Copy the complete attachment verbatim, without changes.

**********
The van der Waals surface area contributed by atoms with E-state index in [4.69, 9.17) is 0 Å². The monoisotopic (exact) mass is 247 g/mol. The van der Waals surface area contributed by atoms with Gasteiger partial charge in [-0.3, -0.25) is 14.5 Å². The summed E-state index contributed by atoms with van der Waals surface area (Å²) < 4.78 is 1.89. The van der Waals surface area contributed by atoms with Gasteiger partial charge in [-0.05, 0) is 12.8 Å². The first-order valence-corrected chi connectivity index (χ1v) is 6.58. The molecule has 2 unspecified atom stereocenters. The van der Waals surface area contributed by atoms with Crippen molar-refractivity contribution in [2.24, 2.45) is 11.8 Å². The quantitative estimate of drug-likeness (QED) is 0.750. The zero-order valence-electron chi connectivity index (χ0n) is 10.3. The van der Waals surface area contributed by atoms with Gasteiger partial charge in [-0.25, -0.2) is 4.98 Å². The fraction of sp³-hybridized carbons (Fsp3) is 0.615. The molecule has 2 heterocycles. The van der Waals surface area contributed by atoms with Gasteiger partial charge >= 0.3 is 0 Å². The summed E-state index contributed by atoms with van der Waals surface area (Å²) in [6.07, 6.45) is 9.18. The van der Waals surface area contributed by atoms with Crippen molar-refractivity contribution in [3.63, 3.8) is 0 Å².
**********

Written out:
The van der Waals surface area contributed by atoms with E-state index in [4.69, 9.17) is 0 Å². The monoisotopic (exact) mass is 247 g/mol. The van der Waals surface area contributed by atoms with Gasteiger partial charge in [-0.3, -0.25) is 14.5 Å². The summed E-state index contributed by atoms with van der Waals surface area (Å²) < 4.78 is 1.89. The van der Waals surface area contributed by atoms with Gasteiger partial charge in [-0.05, 0) is 12.8 Å². The first-order valence-corrected chi connectivity index (χ1v) is 6.58. The molecule has 2 unspecified atom stereocenters. The van der Waals surface area contributed by atoms with Crippen molar-refractivity contribution in [2.24, 2.45) is 11.8 Å². The quantitative estimate of drug-likeness (QED) is 0.750. The zero-order valence-electron chi connectivity index (χ0n) is 10.3. The van der Waals surface area contributed by atoms with Gasteiger partial charge in [-0.25, -0.2) is 4.98 Å². The fraction of sp³-hybridized carbons (Fsp3) is 0.615. The molecule has 2 heterocycles. The van der Waals surface area contributed by atoms with Gasteiger partial charge >= 0.3 is 0 Å². The summed E-state index contributed by atoms with van der Waals surface area (Å²) in [6.07, 6.45) is 9.18. The van der Waals surface area contributed by atoms with Crippen molar-refractivity contribution in [3.63, 3.8) is 0 Å².